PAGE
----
The faces of organizers of the Royal Bank International Hockey Tournament were flush-red with embarrassment in December of 1972.
Global hockey fever still was running high after Team Canada defeated the Soviet Union on Paul Henderson’s last minute goal in September to win the Summit Series.
The powerful Moscow Dynamo club accepted an invitation and Czechoslovakia sent an all-star squad, dubbed the Prague Selects, to face off against Ontario’s best Senior A clubs, with the suits behind the event already counting their cash before the gates opened.
But a game in Galt between the Hornets, who had won the Allan Cup in 1971, and the Czechoslovaks drew only 2,351 fans and just 2,040 showed up to see the Kingston Aces defeat a club from Sweden 9-6 in the same tournament.
What’s amazing, by comparison, is that just eight months earlier the largest crowd in Burlington’s hockey history – 2,300 – had filled every corner of Central Arena to marvel at Wayne Gretzky’s skills playing for the Brantford Nadrofsky Steelers at the Golden Horseshoe Tournament. The building seats only 1,700.
Everyone wanted to see the kid wearing the white gloves.
At the age of 11, the 4-4, 70-pound phenom scored nine goals and set up the other three as Brantford trounced the South London Lions Club 12-1. Gretzky finished the tournament with 20 goals in four games, and lit the lamp an incredible 378 times in 85 games over the entire season.
The game was slated for 8 p.m., but people were lined up for tickets at 6.30. The four-day tournament attracted a record attendance of 30,000.
Believe it or not Brantford somehow lost to Oshawa 4-3 in the novice division championship game.
Paul Crowley, director of the tournament in the early years, remembered some opponents were green with envy when they saw young Gretzky zigging and zagging through the whole team.
“I remember when Burlington teams would lose to Brantford, we’d say, ‘He’ll never make it to the NHL. He’s too skinny and too small’,”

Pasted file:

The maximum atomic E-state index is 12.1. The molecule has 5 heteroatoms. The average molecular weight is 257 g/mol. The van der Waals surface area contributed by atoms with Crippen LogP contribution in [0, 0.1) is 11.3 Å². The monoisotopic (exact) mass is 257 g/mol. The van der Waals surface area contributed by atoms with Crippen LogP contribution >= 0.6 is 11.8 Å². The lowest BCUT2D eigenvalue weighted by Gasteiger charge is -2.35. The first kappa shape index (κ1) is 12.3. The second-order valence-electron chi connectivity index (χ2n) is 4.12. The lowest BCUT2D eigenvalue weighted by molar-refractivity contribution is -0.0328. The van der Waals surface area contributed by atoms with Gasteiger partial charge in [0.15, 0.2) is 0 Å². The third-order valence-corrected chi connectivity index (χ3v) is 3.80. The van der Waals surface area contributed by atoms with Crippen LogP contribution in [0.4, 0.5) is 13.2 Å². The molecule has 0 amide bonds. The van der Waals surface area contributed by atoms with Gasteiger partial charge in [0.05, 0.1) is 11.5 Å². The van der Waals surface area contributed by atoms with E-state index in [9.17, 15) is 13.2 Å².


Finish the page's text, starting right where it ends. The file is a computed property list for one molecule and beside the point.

Veteran sports scribe Larry Robertson covered the game for The Burlington Gazette.
“The kid left the ice only twice during the game,” he said. “Once to serve a two-minute penalty and the other time to have his skates re-tied.”
Mike Brophy, who went on to a long career at The Hockey News, also was working for the Burlington Gazette at the time.
“From the first time I saw him play hockey it was his vision on the ice that separated him from other players,” Brophy said. “It’s been said a million times, but his father taught him to go where the puck is going, not where it is.
“Anticipating how the play was going to unfold is what made Wayne such a special player. He was the smartest player, and his smarts carried him right to the very top.”
Hall of Famer Steve Yzerman, two-time Olympic gold medalist Drew Doughty of the Los Angeles Kings and Dallas Stars centre Tyler Seguin, a Stanley Cup champion with the Boston Bruins in 2011, also played in the ‘Shoe’ when they were kids.
Don McMillan started covering the tournament for Burlington radio station FM-108 in the 1970s and has been doing play-by-play of the Championship Day games for COGECO-TV for the last 30 years.
“I remember one year parents of the one of the teams got into it during a semifinal game,” he said. “As a result they were barred from the arena for the final game.
“The parents of that team went out and got a big screen TV, set it up outside the arena on a picnic table, we provided the feed and they were able to watch the game that way.”
This year for the first time the tournament, which runs from Dec. 27-30, is welcoming a minor atom (9 years old) team from the city of Bishkek, the capital of Kyrgyzstan, which is located in Central Asia and at one time was part of the Soviet Union. Muslims make up 80 per cent of the population.
Competing in the same division will be a Russian club from the city of Novosibirsk in Siberia, the same city that developed Vladimir Tarasenko, a World Junior Championship gold medalist in 2011 and a participant in the last three NHL All-Star Games, representing the St. Louis Blues.